Sorrento Valley, where Qualcomm is located, has picked up the sobriquet “Little Calcutta.” That smacks of xenophobia, but at some point, it seems, the company may have to give more information on its H-1B program to American engineers.

Meanwhile, in other news the Collaborator Coward Don Tennant, aka "Mumbai Don", has seen fit to wade into the globalist gladiator pit and chime in on the Dice boards:

Regarding this statement:

"Don salivates all over the Brokaw piece, and paints all H1B critics as 'Tunnel Rats.'"

I suspect that many people don't know that "Tunnel Rat" is the pseudonym used by one of the more extreme readers who posted comments. I trust it was unintended, but your statement could imply that I refer to all H1B critics as "Tunnel Rats." I have never used, and would never use, the term. If you are familiar with my writings, I trust you know that. You also took the liberty of changing my qualifier in referring to the more extreme readers from  "way too many" to "all." Do not make up positions that I do not hold and attribute them to me.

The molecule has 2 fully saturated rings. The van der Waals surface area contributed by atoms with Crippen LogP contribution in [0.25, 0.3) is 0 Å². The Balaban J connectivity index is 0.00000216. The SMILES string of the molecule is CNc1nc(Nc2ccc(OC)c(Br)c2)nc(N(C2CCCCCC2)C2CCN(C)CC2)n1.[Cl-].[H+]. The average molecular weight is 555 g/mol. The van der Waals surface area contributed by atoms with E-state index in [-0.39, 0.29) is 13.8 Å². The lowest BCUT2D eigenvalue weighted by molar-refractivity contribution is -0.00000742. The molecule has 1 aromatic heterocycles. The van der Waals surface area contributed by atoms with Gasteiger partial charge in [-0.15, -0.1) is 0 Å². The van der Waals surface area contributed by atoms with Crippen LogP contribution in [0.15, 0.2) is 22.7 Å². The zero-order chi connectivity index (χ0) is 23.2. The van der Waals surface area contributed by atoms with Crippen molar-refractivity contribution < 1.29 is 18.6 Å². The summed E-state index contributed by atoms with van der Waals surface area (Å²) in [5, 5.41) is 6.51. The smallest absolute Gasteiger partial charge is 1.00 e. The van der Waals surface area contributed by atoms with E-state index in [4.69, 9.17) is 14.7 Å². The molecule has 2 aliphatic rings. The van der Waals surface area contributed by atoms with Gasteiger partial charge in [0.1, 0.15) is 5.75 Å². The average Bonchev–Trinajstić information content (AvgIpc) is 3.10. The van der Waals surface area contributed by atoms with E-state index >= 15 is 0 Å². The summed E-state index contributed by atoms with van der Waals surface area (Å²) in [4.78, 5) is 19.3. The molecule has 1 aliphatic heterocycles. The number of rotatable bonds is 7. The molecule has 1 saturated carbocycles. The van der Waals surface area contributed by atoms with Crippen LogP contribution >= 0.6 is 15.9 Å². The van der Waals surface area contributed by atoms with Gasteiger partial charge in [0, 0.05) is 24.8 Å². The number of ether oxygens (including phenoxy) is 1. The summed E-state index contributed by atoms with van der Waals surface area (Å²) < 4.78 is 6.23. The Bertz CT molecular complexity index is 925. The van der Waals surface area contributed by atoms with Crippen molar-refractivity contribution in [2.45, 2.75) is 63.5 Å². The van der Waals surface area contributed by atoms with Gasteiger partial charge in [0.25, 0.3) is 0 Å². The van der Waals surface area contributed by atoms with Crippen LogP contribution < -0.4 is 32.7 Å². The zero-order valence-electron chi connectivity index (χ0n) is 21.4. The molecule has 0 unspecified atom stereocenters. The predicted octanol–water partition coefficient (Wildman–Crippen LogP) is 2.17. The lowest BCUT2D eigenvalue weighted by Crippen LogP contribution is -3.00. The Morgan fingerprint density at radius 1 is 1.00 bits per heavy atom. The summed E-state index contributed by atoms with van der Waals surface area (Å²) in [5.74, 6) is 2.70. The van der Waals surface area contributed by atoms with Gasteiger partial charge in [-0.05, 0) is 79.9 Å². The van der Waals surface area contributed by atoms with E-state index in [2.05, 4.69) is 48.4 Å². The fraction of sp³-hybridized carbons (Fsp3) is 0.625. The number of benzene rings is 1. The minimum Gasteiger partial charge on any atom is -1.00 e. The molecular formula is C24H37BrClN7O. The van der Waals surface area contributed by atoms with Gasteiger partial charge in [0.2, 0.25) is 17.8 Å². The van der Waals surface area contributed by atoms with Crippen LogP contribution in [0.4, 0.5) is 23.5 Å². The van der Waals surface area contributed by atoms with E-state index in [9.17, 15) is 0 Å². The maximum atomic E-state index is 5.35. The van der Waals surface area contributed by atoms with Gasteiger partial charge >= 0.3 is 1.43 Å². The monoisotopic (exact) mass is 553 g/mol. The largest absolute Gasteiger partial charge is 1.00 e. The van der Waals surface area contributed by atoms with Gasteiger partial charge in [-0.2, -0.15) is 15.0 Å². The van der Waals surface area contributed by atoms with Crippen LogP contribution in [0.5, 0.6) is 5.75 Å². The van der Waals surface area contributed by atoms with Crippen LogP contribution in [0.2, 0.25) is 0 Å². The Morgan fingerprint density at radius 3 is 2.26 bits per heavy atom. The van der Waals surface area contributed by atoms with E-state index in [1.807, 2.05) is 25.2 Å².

In response to your question, I'm comfortable that my position is fully explained in my post. I'm confident that any fair-minded person who reads the post will find your comments unsettling.

Don Tennant


What a douchebag Don Tennant is.  He banned me from his blog because he didn't like the rhetorical race war his flame-baiting posts were inciting.  I am sure his ITBusinessEdge sponsors at MSFT, HP, and QCOM didn't like to see their ads adjacent to comments attacking the slumdog slave trade.

Feel free to drop him a line, insurgents.

There will be retribution for that collaborator.

Comments (11) -

United States Dragon
March 11. 2011 10:23

Don the Cowardly Castrated Dog is willing the sacrifice American IT jobs but not his own. What a smart ass ?? like I will sacrifice the last drop of your blood..

I don't understand that sucker at all, his indicates in his blogs that he care for others in the third world such as their employment and hunger, to solve it by giving out American IT jobs. What about American who lost their jobs to those hunger people. He only knows others not his own. Why doesn't he give his job to help them instead of other American jobs. That Cowardly Castrated Dog is so stupid to talk with..

no site

United States Joshua
March 12. 2011 10:31

finally an article exposing the truth about slumdog jobstealers
somewhere, was really getting frustrated with the recent stuff out there.